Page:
This tin-glazed earthenware basin marks the beginning of an era. At a time not long before germ theory was established in the 19th century, this washbasin played an important role in reducing puerperal (childbed) fever amongst new mothers in hospital.
This antiseptic midwifery basin originates from the obstetrical clinic at the Vienna General Hospital where Hungarian obstetrician Dr. Ignaz Philipp Semmelweis (1818 – 1865) is credited with the discovery of the contagion of postpartum septic diseases. In 1847 while he was working in the First Obstetrical Clinic of the hospital he observed that the doctors’ wards had three times the maternal mortality rate of the midwives’ wards. After careful study, Semmelweis noticed that interns working in the doctor’s wards also spent time performing autopsies on cadavers, whereas the midwives did not. He concluded that the interns must be carrying some sort of ‘cadaverous material’ on their hands which was infecting the female patients. As a preventative measure, Semmelweis introduced hand washing with chlorinated lime solutions contained in basins such as this one for interns who had performed autopsies. This immediately reduced the incidence of fatal puerperal fever from about ten percent to less than four percent.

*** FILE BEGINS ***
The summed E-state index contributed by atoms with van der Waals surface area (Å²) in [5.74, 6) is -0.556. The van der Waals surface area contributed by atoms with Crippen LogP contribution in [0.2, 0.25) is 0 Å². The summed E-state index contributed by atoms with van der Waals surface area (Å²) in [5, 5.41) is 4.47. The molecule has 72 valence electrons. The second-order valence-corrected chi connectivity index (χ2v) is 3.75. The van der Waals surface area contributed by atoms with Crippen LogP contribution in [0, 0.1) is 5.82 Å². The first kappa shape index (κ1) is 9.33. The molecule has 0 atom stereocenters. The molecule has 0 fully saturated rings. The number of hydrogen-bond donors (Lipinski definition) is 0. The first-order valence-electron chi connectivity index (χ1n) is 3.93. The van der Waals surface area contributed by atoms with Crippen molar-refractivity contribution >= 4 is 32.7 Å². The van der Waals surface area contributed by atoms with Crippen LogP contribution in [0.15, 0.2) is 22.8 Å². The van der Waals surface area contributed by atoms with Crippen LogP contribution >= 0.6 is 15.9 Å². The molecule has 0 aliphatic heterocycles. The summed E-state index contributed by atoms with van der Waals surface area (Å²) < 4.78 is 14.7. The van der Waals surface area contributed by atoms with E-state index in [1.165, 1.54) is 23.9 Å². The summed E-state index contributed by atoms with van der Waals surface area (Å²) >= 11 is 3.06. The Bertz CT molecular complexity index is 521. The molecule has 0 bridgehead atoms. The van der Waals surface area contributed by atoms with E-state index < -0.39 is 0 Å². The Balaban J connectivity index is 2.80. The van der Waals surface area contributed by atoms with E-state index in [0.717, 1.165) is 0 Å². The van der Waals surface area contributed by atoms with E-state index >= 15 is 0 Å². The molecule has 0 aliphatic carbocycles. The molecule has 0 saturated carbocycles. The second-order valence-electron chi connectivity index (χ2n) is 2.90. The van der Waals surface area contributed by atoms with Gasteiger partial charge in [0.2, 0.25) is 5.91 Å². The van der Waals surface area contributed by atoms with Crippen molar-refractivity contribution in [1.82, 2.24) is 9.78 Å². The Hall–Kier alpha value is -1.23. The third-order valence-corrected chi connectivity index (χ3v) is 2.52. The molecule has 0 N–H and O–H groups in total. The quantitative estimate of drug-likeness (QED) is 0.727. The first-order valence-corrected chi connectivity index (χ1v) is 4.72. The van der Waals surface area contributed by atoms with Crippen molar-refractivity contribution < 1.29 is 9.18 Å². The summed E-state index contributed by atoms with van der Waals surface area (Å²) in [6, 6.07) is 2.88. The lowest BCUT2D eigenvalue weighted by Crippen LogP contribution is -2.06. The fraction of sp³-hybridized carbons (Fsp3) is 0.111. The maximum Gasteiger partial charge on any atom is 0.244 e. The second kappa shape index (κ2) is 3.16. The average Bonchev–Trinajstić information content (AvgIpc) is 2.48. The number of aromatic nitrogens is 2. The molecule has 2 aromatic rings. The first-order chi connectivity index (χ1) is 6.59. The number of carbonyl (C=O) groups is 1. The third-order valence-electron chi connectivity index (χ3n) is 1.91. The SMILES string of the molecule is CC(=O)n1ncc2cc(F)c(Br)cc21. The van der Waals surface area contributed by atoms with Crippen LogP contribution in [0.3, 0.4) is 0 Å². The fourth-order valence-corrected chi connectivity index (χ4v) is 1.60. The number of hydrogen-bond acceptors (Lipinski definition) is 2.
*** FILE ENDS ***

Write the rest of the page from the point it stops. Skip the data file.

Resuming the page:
At the time, diseases were attributed to many different and unrelated causes and each case was considered unique. Semmelweis’ hypothesis, that there was only one cause and that all that mattered was cleanliness, was radical for the time and consequently was largely ignored, rejected or ridiculed. He was dismissed from the hospital for political reasons and harassed by the medical community in Vienna. He later died in an asylum. Only decades later when Louis Pasteur developed germ theory did Semmelweis’ work become acceptable.
|ACCESSION # (Web Link):||1927.1.1|
|Object Name:||Midwifery Washbasin|
|Manufacturer (Country):||Anton Fischer Earthenware (Czech Republic)|
|Date Made:||Circa 1833-1870|
|MESH Code:||Equipment and Supplies, Hospital|
About “From the Collection”
“From the Collection” was a project originally published in 2010 to the Museum of Health Care’s website by former Curator Paul Robertson, with the goal being to highlight some the Museum’s most unique items that might be missed in our collection. Each artifact is presented as a bite-sized story, related information, and a link to it’s fully detailed entry on our free online digital catalogue!
Posts in the “From the Collection” series were originally created with support from Funded by the Ontario Museums and Technology Fund. The support of the Government of Ontario, through the Ministry of Tourism and Culture, is acknowledged.